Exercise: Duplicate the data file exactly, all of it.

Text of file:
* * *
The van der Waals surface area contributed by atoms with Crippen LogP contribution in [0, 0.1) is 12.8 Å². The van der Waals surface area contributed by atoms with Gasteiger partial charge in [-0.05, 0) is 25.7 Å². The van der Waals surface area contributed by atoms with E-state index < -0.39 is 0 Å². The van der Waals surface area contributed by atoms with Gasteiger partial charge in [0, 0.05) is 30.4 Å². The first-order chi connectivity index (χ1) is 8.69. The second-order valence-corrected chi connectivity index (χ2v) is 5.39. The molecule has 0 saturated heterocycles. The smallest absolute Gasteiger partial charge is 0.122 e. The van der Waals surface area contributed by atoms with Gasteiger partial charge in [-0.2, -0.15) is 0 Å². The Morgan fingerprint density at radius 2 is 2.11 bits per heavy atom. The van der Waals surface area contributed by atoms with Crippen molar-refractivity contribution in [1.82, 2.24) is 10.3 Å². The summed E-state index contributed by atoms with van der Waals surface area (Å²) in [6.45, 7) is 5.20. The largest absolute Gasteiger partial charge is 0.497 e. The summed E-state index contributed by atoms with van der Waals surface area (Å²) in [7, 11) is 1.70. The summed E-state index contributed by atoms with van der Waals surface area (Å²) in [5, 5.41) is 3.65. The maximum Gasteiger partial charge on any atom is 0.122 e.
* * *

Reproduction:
The van der Waals surface area contributed by atoms with Crippen LogP contribution in [0, 0.1) is 12.8 Å². The van der Waals surface area contributed by atoms with Gasteiger partial charge in [-0.05, 0) is 25.7 Å². The van der Waals surface area contributed by atoms with E-state index < -0.39 is 0 Å². The van der Waals surface area contributed by atoms with Gasteiger partial charge in [0, 0.05) is 30.4 Å². The first-order chi connectivity index (χ1) is 8.69. The second-order valence-corrected chi connectivity index (χ2v) is 5.39. The molecule has 0 saturated heterocycles. The smallest absolute Gasteiger partial charge is 0.122 e. The van der Waals surface area contributed by atoms with Gasteiger partial charge in [-0.2, -0.15) is 0 Å². The Morgan fingerprint density at radius 2 is 2.11 bits per heavy atom. The van der Waals surface area contributed by atoms with Crippen molar-refractivity contribution in [1.82, 2.24) is 10.3 Å². The summed E-state index contributed by atoms with van der Waals surface area (Å²) in [6.45, 7) is 5.20. The largest absolute Gasteiger partial charge is 0.497 e. The summed E-state index contributed by atoms with van der Waals surface area (Å²) in [7, 11) is 1.70. The summed E-state index contributed by atoms with van der Waals surface area (Å²) in [5, 5.41) is 3.65. The maximum Gasteiger partial charge on any atom is 0.122 e.